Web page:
The number of obese individuals continues to increase worldwide, contributing to millions of deaths each year. Research investigating the neural underpinnings of overnutrition has traditionally focused on the hypothalamus, where metabolism is thought to be regulated. However, parts of the brain involved in decision making (prefrontal cortex) and reward processing (nucleus accumbens) are now hypothesized to play an important role in compulsive, or habitual, feeding. The goal of this proposal is to investigate how the prefrontal cortex and the nucleus accumbens may be working together to control food intake. We will use a novel, """"""""optogenetic"""""""" technique that uses two special types of ion channels, halorhodopsin and channelrhodopsin, that are activated by light. By employing viral injection techniques, we will express these light-activated channels selectively in prefrontal cortical neurons and their projections, which terminate in the nucleus accumbens. We can then use laser light with specific wavelengths to either excite (with channelrhodopsin) or inhibit (with halorhodopsin) only those presynaptic terminals arriving from the prefrontal cortex in accumbens, allowing unprecedented spatial selectivity. We predict that yellow light, which activates halorhodopsin, will inhibit the firing of glutamate-releasing cortical neurons and thus promote food intake in normal, sated animals. We believe that this is similar to what is occurring in obese, habitually eating individuals- a reduction in firing of the prefrontal cortical neurons. The second half of the proposal seeks to reverse this aberrant behavior. We will first demonstrate that overnutrition, as a result of a high-fat diet, induces habit-like responses to food intake. We will then reverse this habit behavior by using blue light, which will activate the prefrontal cortical neurons via the channelrhodopsin and restore glutamate to the accumbens. By resolving this important connection between these brain areas, we hope to provide new insights into the treatment of obesity and related disorders.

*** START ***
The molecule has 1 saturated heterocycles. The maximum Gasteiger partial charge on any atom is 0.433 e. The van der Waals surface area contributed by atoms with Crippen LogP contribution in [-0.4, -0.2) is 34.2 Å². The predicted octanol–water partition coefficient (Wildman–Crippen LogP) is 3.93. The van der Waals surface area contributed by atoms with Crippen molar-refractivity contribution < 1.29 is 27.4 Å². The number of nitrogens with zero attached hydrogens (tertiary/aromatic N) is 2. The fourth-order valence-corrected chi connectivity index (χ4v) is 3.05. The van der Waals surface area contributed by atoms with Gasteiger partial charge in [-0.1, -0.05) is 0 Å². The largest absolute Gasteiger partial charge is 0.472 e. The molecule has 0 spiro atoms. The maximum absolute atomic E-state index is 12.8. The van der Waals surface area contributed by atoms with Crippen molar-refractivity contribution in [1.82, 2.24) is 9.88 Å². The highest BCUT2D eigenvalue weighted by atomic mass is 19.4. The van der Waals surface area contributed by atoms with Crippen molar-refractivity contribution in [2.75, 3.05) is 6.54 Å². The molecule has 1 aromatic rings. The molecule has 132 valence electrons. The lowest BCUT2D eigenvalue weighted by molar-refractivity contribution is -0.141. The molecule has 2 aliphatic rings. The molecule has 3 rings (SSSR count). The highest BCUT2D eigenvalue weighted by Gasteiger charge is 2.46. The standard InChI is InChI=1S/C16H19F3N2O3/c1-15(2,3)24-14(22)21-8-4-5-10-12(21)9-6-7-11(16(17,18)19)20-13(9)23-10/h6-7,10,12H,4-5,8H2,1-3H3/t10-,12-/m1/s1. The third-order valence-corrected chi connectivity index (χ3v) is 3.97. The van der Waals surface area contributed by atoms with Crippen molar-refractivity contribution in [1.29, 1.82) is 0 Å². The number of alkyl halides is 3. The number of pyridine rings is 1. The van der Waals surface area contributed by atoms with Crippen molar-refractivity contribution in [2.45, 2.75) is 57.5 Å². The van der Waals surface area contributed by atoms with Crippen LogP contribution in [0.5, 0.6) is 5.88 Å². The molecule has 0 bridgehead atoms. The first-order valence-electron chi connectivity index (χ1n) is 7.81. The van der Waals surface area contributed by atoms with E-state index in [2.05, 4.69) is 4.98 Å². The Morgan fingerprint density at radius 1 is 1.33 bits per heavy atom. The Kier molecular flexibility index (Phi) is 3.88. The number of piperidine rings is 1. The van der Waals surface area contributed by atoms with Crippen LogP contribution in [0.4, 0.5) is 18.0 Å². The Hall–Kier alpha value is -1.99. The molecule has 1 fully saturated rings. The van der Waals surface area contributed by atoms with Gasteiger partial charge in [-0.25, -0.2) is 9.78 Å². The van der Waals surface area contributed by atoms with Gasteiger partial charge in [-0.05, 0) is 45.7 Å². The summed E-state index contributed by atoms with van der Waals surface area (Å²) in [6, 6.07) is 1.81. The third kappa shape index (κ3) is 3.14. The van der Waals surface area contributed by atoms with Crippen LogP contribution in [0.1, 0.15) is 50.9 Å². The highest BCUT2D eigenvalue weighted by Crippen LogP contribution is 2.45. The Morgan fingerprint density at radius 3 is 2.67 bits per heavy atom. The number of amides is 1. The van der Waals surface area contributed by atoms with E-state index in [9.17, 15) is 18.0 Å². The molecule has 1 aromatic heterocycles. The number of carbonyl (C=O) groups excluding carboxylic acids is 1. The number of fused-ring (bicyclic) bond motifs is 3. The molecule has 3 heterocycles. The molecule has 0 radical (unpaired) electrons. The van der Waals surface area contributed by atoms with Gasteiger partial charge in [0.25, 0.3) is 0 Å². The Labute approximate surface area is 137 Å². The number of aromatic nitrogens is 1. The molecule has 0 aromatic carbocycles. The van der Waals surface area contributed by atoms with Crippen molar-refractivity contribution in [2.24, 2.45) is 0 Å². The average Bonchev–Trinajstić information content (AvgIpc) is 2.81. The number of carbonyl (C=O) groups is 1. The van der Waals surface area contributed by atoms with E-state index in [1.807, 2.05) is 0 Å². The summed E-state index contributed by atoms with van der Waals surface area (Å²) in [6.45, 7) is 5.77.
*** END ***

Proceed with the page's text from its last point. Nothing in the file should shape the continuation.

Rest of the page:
This research attempts to better understand how obesity may alter decision making to reinforce detrimental eating habits. By determining how this occurs in the brain, we will be better able to provide therapeutic interventions that may help control weight gain and diseases associated with obesity.
|Land, Benjamin B; Narayanan, Nandakumar S; Liu, Rong-Jian et al. (2014) Medial prefrontal D1 dopamine neurons control food intake. Nat Neurosci 17:248-53|